Brain tPO2 was measured according to a previously described polarographic method.24 Mice were exposed to SAH or sham surgery (n=6 per group) and treated with air during 72 hours of recovery. Mice were then anesthetized with 1.0% isoflurane in 30% O2/balance N2. A femoral artery was cannulated. A burr hole was made just caudal to bregma and 3.5 mm right of the midline. A transcranial LDF probe was positioned adjacent to the burr hole. An NaCl reference electrode was clipped to the tail, and a 10-μm-diameter Pt microelectrode was inserted 1 mm into the cortex. The system was calibrated in artificial cerebrospinal fluid at 37°C equilibrated with 0, 8, or 21% O2. MAP, LDF, and tPO2 were recorded every 5 minutes. After 30 minutes of stabilization, 20 ppm ENO was added to the inspired gas mixture. Measurements continued for 60 minutes. Arterial blood gas/glucose values were then measured.
Power calculations with this model indicated that 20 mice per experimental group would have an 80% power to detect a <30% difference in MCA diameter.20 Nonparametric values (neurologic score, hemorrhage size, and tissue optical density) were compared by the Mann–Whitney U statistic and are reported as median ± interquartile range. Physiologic values, rotarod latency, vessel diameter, and brain water content were compared with the unpaired Student’s t test. The paired Student’s t test was used to compare baseline values of MAP, LDF, and tPO2 versus those at 60 minutes after ENO exposure onset. Methemoglobin and Hb concentrations were compared by 1-way ANOVA. Parametric values are reported as mean ± SD.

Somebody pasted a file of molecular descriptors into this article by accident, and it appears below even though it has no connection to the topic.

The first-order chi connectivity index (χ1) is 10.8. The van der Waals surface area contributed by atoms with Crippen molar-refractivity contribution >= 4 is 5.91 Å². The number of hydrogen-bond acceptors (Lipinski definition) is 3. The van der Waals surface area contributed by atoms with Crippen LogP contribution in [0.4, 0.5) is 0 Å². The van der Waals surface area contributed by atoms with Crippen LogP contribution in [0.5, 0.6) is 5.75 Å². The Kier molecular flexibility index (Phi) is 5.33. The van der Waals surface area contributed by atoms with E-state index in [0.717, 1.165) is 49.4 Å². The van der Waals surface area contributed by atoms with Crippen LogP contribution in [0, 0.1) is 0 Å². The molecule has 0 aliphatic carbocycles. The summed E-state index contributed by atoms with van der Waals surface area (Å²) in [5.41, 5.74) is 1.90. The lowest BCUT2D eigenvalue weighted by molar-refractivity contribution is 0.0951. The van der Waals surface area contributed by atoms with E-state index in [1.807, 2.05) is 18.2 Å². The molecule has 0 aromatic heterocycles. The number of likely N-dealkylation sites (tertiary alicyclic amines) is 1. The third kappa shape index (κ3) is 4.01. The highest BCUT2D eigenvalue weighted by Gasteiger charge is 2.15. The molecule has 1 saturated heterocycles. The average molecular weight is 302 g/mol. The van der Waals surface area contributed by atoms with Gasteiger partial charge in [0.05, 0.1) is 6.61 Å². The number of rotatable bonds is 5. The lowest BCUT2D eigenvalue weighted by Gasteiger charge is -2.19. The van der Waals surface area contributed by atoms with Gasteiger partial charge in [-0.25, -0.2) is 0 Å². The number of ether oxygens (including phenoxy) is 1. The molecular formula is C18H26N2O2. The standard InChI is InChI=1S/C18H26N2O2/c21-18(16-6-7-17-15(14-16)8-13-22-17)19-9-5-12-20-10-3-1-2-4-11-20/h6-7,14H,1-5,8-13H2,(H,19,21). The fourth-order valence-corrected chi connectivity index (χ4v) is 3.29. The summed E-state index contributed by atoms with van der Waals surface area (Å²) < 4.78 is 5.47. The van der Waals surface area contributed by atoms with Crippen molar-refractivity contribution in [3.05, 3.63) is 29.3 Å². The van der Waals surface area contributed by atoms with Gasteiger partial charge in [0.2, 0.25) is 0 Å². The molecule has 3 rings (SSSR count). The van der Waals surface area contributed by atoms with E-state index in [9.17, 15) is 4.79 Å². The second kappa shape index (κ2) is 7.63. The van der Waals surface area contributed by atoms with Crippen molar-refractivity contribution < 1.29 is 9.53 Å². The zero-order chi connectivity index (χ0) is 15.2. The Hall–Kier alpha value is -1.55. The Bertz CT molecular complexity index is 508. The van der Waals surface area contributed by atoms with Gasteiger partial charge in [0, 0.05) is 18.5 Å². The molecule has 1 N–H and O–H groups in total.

There were no differences among groups for total Hb (0 ppm=14±1, 20 ppm=15±1, 40 ppm=14±1, 80 ppm=14±1 g/dL; P=0.08). Methemoglobin was increased by 40 and 80 ppm ENO (0 ppm=0.4±0.2%, 20 ppm=0.2±0.1%, 40 ppm=2.0±0.3%, 80 ppm=5.2±1.2%; main effect P<0.001). ENO (20 ppm) increased SNO-Hb and total RBC NO (Figure 1).
Three SAH mice died during the 72-hour recovery interval (1 from the ENO group and 2 from the air-only group). This was likely due to intracranial hypertension.25 There was no intergroup difference in body weight change from baseline (SAH-air=−3±4g, SAH-ENO=−2±2 g; P=0.25). SAH grades were similar (air=4±0.25, ENO=4±0; P=0.27). ENO improved 72-hour post-SAH neurologic scores (P=0.009, Figure 2A) and rotarod performance (P=0.003, Figure 2B). Right ACA, MCA, and ICA diameters were greater in the ENO group (Figure 3). There was no effect of ENO on vessel diameters in shams. Basilar artery diameters were similar among groups (sham-air=179±12 μm, sham-ENO=172±12 μm, SAH-air=183±2 μm, SAH-ENO=187±11 μm; P=0.61). This indicates that the effects of ENO were injury-specific, because there was no clot in this location. Relative tissue optical density was greater with ENO (SAH-air=1.17±0.04 vs SAH-ENO=1.23±0.02, P<0.0001), with values similar to shams (sham-air=1.23±0.01, sham-ENO=1.23±0.02).